Are you ready to #serveupchange in your community? Apply now for a year of service with FoodCorps Connecticut! The deadline is March 15, but aim to submit early: we’re reviewing applications on a rolling basis. Go to http://foodcorps.org/apply to apply yourself (or share this post with a leader who shares our passion for healthy food in schools!)
As part of the Coastal Storm Awareness Program (CSAP) 10 social science research and related new technology projects were funded to improve public response to coastal storm hazard information. In one of these studies, Jennifer Marlon, of Yale University, and other collaborators in 2015 found that 70 percent of coastal Connecticut residents are either unsure or unaware if their home is in an evacuation zone as determined by flood maps developed by the U.S. Army Corps of Engineers. Another 74 percent of coastal Connecticut residents have never seen an evacuation map for their community.
In order to provide information on evacuation zones, local evacuation routes and customized municipal preparedness, Extension faculty at Connecticut Sea Grant and UConn Center for Land Use Education and Research and a UConn student developed a Coastal Storm Story Map. A story map is a tool developed by the software company, Esri, that allows authoritative maps to be combined with text, images and videos to tell a story. This story map provides information on evacuation zones and local evacuation routes, as well as links to sign up for town emergency alerts. Piloted with four coastal towns, the project’s goal is to have information for all coastal and riverine communities throughout the state. Any town interested in providing evacuation route and shelter information for the story map, please contact Juliana Barrett at email@example.com.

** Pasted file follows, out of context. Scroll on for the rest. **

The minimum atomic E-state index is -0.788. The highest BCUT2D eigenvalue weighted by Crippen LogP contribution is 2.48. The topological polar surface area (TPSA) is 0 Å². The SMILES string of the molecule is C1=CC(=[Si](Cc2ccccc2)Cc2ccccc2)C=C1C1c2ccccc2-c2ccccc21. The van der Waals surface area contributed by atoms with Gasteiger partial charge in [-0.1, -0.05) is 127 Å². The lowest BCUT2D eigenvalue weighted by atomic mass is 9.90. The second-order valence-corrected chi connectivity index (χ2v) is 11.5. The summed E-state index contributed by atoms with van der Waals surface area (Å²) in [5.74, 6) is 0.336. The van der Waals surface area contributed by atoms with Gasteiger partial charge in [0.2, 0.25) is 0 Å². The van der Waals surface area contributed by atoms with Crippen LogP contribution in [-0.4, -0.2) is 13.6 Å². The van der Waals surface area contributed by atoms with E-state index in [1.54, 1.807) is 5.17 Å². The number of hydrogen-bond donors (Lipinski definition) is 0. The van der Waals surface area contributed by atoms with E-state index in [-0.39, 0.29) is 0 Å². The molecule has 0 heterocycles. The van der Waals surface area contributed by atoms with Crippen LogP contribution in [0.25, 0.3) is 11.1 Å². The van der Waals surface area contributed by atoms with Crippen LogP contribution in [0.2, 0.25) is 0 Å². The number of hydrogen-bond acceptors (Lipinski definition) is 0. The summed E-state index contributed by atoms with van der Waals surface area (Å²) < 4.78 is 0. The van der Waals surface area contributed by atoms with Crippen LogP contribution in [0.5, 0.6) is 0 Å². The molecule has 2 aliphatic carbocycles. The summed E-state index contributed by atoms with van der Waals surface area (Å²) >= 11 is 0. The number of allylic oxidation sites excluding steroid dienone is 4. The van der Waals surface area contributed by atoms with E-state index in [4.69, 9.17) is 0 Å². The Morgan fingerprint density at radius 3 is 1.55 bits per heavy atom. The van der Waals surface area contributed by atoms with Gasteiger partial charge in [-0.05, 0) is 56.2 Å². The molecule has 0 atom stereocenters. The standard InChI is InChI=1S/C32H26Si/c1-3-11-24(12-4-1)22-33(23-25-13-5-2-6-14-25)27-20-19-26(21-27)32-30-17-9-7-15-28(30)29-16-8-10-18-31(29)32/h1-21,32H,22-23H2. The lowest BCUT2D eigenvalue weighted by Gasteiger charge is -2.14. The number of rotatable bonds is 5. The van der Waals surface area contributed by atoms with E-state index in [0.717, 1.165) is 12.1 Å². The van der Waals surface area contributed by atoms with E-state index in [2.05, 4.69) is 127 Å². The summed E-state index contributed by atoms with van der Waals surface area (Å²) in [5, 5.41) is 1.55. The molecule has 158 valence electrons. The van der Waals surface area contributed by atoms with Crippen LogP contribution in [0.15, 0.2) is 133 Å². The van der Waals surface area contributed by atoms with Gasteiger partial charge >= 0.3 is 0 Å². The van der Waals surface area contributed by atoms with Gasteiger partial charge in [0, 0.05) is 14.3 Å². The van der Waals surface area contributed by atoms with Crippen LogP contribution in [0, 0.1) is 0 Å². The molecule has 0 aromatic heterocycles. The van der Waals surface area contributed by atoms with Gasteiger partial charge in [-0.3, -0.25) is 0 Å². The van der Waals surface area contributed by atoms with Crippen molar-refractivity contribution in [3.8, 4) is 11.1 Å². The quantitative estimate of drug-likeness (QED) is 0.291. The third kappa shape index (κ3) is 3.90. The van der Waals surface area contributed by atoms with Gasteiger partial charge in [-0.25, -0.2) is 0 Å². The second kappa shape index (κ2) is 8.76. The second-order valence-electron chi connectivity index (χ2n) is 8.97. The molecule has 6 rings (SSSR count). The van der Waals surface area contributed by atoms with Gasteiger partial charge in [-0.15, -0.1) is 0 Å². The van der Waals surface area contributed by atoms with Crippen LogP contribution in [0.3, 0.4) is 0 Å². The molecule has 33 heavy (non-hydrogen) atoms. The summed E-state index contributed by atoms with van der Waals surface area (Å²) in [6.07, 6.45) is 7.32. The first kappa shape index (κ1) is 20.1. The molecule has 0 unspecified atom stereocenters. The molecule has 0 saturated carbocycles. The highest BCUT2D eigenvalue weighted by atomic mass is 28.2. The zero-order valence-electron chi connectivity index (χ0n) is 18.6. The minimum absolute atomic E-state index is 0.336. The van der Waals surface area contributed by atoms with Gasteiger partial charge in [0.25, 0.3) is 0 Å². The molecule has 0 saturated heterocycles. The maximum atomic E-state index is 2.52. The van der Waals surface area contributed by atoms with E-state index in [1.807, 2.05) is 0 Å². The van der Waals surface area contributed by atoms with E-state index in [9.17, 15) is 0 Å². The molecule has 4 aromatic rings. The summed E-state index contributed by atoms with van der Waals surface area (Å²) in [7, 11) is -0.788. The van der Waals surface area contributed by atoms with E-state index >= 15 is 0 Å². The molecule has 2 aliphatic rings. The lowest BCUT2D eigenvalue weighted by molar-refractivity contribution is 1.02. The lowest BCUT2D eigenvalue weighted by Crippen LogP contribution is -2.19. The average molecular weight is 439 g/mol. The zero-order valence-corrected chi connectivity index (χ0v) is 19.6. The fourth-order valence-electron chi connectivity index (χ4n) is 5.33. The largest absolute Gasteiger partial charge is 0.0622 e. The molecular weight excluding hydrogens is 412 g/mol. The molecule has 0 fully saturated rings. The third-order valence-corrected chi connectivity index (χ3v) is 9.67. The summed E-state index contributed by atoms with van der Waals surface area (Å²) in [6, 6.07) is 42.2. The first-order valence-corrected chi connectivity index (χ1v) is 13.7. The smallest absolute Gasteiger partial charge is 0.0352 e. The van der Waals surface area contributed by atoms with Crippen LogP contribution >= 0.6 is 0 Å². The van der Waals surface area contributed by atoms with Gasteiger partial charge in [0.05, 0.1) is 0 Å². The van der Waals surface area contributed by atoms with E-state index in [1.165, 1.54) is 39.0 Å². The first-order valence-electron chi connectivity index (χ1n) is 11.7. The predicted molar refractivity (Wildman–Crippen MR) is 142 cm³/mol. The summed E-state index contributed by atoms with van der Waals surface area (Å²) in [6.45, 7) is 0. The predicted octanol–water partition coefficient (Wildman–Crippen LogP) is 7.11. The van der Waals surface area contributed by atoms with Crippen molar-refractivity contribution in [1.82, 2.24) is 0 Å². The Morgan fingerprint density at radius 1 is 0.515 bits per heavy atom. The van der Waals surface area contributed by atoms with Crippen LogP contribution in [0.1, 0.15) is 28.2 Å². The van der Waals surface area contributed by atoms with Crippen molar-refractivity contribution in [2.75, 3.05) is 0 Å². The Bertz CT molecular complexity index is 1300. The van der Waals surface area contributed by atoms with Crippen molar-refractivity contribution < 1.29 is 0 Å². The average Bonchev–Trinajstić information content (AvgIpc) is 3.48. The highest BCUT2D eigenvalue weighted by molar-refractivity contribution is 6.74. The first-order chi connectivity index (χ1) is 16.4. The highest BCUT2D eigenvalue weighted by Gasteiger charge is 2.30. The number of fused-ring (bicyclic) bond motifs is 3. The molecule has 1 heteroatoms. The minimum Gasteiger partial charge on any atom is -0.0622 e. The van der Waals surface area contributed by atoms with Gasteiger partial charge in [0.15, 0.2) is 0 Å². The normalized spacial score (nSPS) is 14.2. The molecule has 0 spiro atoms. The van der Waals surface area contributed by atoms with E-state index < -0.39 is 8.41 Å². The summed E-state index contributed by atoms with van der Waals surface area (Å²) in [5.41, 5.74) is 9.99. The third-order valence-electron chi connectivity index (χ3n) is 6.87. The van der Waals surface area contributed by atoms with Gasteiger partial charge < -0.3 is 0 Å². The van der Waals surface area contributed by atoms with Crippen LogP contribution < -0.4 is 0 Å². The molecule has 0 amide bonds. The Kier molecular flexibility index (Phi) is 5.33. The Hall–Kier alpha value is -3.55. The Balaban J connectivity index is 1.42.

Connecticut is bear country. It may sound strange, but western Connecticut is home to a growing population of American black bears. While bears may at times look out of place in the fourth most densely populated state, black bears living around humans is becoming more and more common not only in Connecticut, but across North America. This new reality has instigated new research to understand how bears respond to development, and may require a shift in human perspective to coexist with bears.
Tracy Rittenhouse, assistant professor in the Department of Natural Resources and the Environment, focuses her research on how wildlife responds when habitat conditions change. Rittenhouse is interested in key questions about how wildlife interacts in their habitat and what happens as Connecticut becomes a more exurban landscape, defined as the area beyond urban and suburban development, but not rural.
Rittenhouse wants to see from a management perspective what species are overabundant and what are in decline in exurban landscapes. She is interested in looking at the elements of what is called “home” from the perspective of a given species.
In Connecticut, 70 percent of the forests are 60 to 100 years old. The wildlife species that live here are changing as the forest ages. Rittenhouse notes that mature forest is a perfect habitat for bears and other medium-sized mammals as well as small amphibians.